The Big Picture
Although it will not quite replace your laptop (for now), the Apple iPad establishes the market for affordable tablet computers.
You would be forgiven for assuming that the Apple iPad, after emerging as a hybrid of your laptop, iPod, smartphone, and gaming system, would also be able to cure disease or give you the meaning of life. With its sleek new iPad, Apple has once again set the market precedent for what will surely become a wave of new tablet devices.
As if anticipating the inevitable queries, Apple has posted a cross-section of online videos that will answer potential concerns, such as why someone would want an iPad or what they can use it for. After hearing Apple tell it, the question is why you haven’t already gone to the store and gotten yours yet. From its universal appeal to all ages and features geared towards everyone from the businessman to someone just looking to rent a movie or download the newest book, the iPad has it all. Also, with developers constantly fine-tuning and releasing new apps, the iPad itself has the ability to change significantly from its initial incarnation.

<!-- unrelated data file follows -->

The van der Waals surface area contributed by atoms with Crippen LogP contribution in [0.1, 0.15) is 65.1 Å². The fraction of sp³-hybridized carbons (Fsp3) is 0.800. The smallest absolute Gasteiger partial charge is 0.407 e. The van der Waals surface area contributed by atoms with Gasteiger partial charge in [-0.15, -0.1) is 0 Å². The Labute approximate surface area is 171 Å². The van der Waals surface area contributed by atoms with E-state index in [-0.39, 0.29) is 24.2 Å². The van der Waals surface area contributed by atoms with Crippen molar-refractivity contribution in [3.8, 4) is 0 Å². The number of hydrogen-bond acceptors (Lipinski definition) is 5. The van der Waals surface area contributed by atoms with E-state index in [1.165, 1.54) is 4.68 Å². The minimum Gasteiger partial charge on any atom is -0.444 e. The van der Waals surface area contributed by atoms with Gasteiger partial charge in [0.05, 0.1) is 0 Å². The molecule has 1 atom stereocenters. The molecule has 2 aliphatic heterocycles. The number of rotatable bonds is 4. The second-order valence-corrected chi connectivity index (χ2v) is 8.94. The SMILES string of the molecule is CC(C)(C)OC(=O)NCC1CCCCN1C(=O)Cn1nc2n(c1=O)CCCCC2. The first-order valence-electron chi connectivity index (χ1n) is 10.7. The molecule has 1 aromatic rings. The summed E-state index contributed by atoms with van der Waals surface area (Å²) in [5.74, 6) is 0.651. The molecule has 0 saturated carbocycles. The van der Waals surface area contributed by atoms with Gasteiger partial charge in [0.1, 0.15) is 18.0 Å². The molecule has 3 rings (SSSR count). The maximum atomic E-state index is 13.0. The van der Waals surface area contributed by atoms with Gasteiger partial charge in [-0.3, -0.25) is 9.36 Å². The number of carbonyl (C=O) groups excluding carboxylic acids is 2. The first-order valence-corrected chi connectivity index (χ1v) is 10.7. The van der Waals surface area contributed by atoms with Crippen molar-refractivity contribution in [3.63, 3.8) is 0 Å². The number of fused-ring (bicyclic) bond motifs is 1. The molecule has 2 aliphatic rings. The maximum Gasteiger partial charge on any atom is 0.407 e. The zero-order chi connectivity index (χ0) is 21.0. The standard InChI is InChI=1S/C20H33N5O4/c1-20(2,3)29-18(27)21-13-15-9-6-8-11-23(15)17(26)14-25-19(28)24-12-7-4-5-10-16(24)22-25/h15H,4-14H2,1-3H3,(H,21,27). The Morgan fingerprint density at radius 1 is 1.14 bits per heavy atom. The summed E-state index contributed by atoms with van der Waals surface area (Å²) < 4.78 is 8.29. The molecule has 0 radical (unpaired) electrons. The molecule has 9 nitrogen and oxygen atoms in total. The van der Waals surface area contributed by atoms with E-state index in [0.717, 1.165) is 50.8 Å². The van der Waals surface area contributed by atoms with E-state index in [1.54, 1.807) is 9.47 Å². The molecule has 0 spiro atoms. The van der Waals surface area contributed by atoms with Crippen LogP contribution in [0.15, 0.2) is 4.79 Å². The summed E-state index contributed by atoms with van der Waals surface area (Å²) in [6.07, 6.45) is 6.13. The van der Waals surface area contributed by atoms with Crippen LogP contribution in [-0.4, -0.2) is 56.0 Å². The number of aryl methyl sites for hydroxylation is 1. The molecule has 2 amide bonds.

As was true of the Death Star, even a seemingly infallible device has a few flaws. Without Flash support, some websites will come up understandably scattered. Also, with no integrated video camera in the device, video chats ala Skype are out of the question. However, in the scheme of things, these flaws pale in comparison to the device’s formidable usefulness.
The iPad is a touch-screen tablet computer, similar size to a spiral notebook, with models that come wi-fi only as well as others that integrate AT&T 3G and wi-fi.